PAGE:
dates de séjour
projet de recherche
Neural trauma and innate immunity: cross-examination of shared signaling pathways
Injury or trauma to the brain causes damage to the nervous system and can trigger an immune response. The ability of neurons to repair damage has long been known to depend both on their intrinsic properties and on extrinsic factors, in particular, the immune system. Over the last decade, the nematode C. elegans has emerged as an extremely powerful genetic model organism for immunologists and neurobiologists to discover evolutionary conserved mechanisms. Dr. Yishi Jin’s lab at University of California, San Diego (UCSD), has pioneered the use of C. elegans to examine genetic factors underlying axonal injury responses. Their work has identified multiple regulators that act primarily in the injured neurons to initiate axon regrowth, one of them being a transcription factor known as CEBP-1. Independently, Drs. Nathalie Pujol and Jonathan Ewbank at CIML (AMU) have investigated the pathways underlying the innate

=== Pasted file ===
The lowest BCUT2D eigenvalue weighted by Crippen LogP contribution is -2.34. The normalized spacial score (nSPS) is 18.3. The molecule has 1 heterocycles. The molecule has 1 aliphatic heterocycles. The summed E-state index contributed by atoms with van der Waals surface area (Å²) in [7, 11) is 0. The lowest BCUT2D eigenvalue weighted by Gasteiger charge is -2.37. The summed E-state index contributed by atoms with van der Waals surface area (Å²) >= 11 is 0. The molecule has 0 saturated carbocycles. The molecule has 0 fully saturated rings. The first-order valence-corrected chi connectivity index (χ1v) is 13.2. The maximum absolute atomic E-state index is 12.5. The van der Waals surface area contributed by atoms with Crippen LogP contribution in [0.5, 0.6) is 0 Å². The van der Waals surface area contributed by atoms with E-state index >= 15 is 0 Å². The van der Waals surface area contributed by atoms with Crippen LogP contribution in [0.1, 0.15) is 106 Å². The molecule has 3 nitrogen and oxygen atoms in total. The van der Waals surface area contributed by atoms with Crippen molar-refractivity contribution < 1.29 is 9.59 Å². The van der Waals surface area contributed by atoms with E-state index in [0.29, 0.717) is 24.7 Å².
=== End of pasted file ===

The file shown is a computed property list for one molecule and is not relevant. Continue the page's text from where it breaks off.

immunity of C. elegans to fungal infection. They have studied genes that act primarily in the epidermis, one being a conserved kinase Tribbles/NIPI-3. Interestingly, they identified CEBP-1 as an interactor of NIPI-3. The purpose of this IMéRA proposal is to enable Dr. Jin to explore common signaling modules shared between the nervous system and the epidermis, with the following specific goals: First, to complete an on-going inter-disciplinary collaborative study on the interaction of CEBP-1 and NIPI-3 in neurons and in epidermis. Second, to establish new strategies exploring the crosstalk between immunity and neural trauma. Third, to facilitate scientific exchange and forge collaborations between UCSD and AMU through participation in the IMéRA scholar program.
Dr. Jin received her B.S. degree from Peking University, China, and her Ph.D. from the University of California, Berkeley. She completed her postdoctoral training at MIT.